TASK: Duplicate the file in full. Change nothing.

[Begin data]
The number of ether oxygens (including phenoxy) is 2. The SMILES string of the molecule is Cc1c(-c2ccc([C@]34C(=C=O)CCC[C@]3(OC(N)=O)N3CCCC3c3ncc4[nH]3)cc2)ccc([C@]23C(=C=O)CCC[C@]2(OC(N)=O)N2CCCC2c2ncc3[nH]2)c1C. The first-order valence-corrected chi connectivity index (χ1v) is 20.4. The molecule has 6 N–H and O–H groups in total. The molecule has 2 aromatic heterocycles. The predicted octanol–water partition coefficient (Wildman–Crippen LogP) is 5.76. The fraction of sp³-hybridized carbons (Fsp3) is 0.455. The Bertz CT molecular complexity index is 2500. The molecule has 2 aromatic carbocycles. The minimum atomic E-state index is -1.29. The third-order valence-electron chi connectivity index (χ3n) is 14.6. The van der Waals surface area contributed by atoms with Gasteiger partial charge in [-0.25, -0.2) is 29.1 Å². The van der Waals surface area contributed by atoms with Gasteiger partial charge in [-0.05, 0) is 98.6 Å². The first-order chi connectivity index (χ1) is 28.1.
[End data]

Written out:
The number of ether oxygens (including phenoxy) is 2. The SMILES string of the molecule is Cc1c(-c2ccc([C@]34C(=C=O)CCC[C@]3(OC(N)=O)N3CCCC3c3ncc4[nH]3)cc2)ccc([C@]23C(=C=O)CCC[C@]2(OC(N)=O)N2CCCC2c2ncc3[nH]2)c1C. The first-order valence-corrected chi connectivity index (χ1v) is 20.4. The molecule has 6 N–H and O–H groups in total. The molecule has 2 aromatic heterocycles. The predicted octanol–water partition coefficient (Wildman–Crippen LogP) is 5.76. The fraction of sp³-hybridized carbons (Fsp3) is 0.455. The Bertz CT molecular complexity index is 2500. The molecule has 2 aromatic carbocycles. The minimum atomic E-state index is -1.29. The third-order valence-electron chi connectivity index (χ3n) is 14.6. The van der Waals surface area contributed by atoms with Gasteiger partial charge in [-0.25, -0.2) is 29.1 Å². The van der Waals surface area contributed by atoms with Gasteiger partial charge in [-0.05, 0) is 98.6 Å². The first-order chi connectivity index (χ1) is 28.1.